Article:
The first of the Royal Navy’s new powerful T45 Destroyers, HMS Daring, has completed a final set of successful contractor sea trials.

During the five-week trial, the 7,350t vessel successfully completed a full range of communications equipment testing.

Previous trials tested the speed and manoeuvrability of the vessel in varied conditions, as well as the art radar and missile systems. These further sea trials have reaffirmed her capability.

Minister for Defence Equipment and Support, Baroness Ann Taylor said that the type 45 Destroyers are the most advanced ships of their type in the world and will provide the backbone of the Royal Navy’s air defence.

“The combat system trials are vital, giving the Royal Navy confidence that the ship has the ability to defend against even the most sophisticated anti-ship missiles,” she said.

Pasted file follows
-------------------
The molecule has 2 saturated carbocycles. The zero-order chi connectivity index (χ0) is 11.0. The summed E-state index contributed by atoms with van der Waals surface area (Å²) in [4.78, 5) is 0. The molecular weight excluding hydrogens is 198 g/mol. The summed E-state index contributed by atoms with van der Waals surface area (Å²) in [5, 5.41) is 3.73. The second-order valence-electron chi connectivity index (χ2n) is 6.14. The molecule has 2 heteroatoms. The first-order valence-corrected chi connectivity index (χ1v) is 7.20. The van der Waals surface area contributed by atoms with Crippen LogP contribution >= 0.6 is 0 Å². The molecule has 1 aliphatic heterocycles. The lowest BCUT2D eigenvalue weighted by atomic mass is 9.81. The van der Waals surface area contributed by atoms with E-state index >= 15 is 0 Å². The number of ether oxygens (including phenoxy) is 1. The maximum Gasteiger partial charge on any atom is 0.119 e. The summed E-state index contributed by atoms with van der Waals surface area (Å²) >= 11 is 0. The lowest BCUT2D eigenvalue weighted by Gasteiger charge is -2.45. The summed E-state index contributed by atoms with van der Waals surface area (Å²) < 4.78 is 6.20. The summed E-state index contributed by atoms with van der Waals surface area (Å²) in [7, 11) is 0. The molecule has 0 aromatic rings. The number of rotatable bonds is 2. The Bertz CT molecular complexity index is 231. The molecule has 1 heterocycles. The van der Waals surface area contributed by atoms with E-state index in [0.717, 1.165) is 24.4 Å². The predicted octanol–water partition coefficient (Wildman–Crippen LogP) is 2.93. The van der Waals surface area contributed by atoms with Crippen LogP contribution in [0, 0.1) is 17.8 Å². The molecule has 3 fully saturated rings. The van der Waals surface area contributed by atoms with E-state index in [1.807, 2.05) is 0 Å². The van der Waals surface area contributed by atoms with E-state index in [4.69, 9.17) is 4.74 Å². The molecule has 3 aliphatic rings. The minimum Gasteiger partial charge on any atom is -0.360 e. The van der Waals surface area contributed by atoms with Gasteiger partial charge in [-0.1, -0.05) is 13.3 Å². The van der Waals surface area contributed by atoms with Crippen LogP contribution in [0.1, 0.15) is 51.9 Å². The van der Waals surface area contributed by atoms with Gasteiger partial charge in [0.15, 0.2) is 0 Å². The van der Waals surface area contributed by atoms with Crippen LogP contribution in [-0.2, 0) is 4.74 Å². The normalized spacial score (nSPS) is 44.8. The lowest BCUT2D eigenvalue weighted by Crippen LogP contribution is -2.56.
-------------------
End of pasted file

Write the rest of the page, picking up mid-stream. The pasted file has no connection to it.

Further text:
Alan Johnston, chief executive of BVT Surface Fleet, the joint venture between BAE Systems and VT Group that built the vessel, said: “the Daring is a great example of the core engineering skills that we possess in the UK maritime sector and will provide the Royal Navy with an outstanding capability for many years to come.”

HMS Daring possesses the fully integrated communications system (FICS) which is a state-of-the-art communications system, comprising satellite communications, high frequency and V/UHF capabilities via the ship’s own dedicated radio and communication plan management system.

The FICS was tested during the trials, with 30 or more operators using all aspects of the system from all over the ship simultaneously. This proved that FICS can seamlessly operate and manage a full range of communication frequencies, including a video conference via satellite between an at-sea and a land-based team.

The ship’s company also undertook a large number of familiarisation and training activities as part of preparations for the transfer of custody of the vessel from BVT to the Royal Navy, which is planned for December.

The second Type 45 destroyer, DAUNTLESS, is due to commence her first set of Stage 1 sea trials in early November.

By Daniel Garrun